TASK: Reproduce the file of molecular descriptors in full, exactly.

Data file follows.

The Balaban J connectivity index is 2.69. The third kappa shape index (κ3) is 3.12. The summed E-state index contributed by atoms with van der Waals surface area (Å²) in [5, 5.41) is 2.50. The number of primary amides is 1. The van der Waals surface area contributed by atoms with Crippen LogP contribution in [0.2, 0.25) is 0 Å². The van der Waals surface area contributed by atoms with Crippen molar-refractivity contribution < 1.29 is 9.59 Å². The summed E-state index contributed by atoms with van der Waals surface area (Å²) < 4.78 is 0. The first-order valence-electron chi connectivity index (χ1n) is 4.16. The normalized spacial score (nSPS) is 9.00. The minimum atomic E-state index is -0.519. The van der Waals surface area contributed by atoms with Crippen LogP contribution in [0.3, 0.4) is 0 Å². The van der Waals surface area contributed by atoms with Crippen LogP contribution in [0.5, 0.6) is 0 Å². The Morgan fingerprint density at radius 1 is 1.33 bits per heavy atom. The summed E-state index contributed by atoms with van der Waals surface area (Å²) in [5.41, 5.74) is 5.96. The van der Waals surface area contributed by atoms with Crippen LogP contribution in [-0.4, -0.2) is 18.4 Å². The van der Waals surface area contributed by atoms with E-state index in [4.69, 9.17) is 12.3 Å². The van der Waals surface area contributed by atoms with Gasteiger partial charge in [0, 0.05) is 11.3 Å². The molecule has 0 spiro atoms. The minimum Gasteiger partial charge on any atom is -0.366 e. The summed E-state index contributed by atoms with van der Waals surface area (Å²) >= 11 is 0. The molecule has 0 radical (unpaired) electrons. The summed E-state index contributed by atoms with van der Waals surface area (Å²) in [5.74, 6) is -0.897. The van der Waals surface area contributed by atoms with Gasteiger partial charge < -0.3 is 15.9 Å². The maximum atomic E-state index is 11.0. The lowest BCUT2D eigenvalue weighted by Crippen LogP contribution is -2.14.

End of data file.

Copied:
The Balaban J connectivity index is 2.69. The third kappa shape index (κ3) is 3.12. The summed E-state index contributed by atoms with van der Waals surface area (Å²) in [5, 5.41) is 2.50. The number of primary amides is 1. The van der Waals surface area contributed by atoms with Crippen LogP contribution in [0.2, 0.25) is 0 Å². The van der Waals surface area contributed by atoms with Crippen molar-refractivity contribution < 1.29 is 9.59 Å². The summed E-state index contributed by atoms with van der Waals surface area (Å²) < 4.78 is 0. The first-order valence-electron chi connectivity index (χ1n) is 4.16. The normalized spacial score (nSPS) is 9.00. The minimum atomic E-state index is -0.519. The van der Waals surface area contributed by atoms with Crippen LogP contribution in [0.3, 0.4) is 0 Å². The van der Waals surface area contributed by atoms with Crippen LogP contribution in [0.5, 0.6) is 0 Å². The Morgan fingerprint density at radius 1 is 1.33 bits per heavy atom. The summed E-state index contributed by atoms with van der Waals surface area (Å²) in [5.41, 5.74) is 5.96. The van der Waals surface area contributed by atoms with Crippen LogP contribution in [-0.4, -0.2) is 18.4 Å². The van der Waals surface area contributed by atoms with E-state index in [4.69, 9.17) is 12.3 Å². The van der Waals surface area contributed by atoms with Gasteiger partial charge in [0, 0.05) is 11.3 Å². The molecule has 0 spiro atoms. The minimum Gasteiger partial charge on any atom is -0.366 e. The summed E-state index contributed by atoms with van der Waals surface area (Å²) >= 11 is 0. The molecule has 0 radical (unpaired) electrons. The summed E-state index contributed by atoms with van der Waals surface area (Å²) in [5.74, 6) is -0.897. The van der Waals surface area contributed by atoms with Gasteiger partial charge < -0.3 is 15.9 Å². The maximum atomic E-state index is 11.0. The lowest BCUT2D eigenvalue weighted by Crippen LogP contribution is -2.14.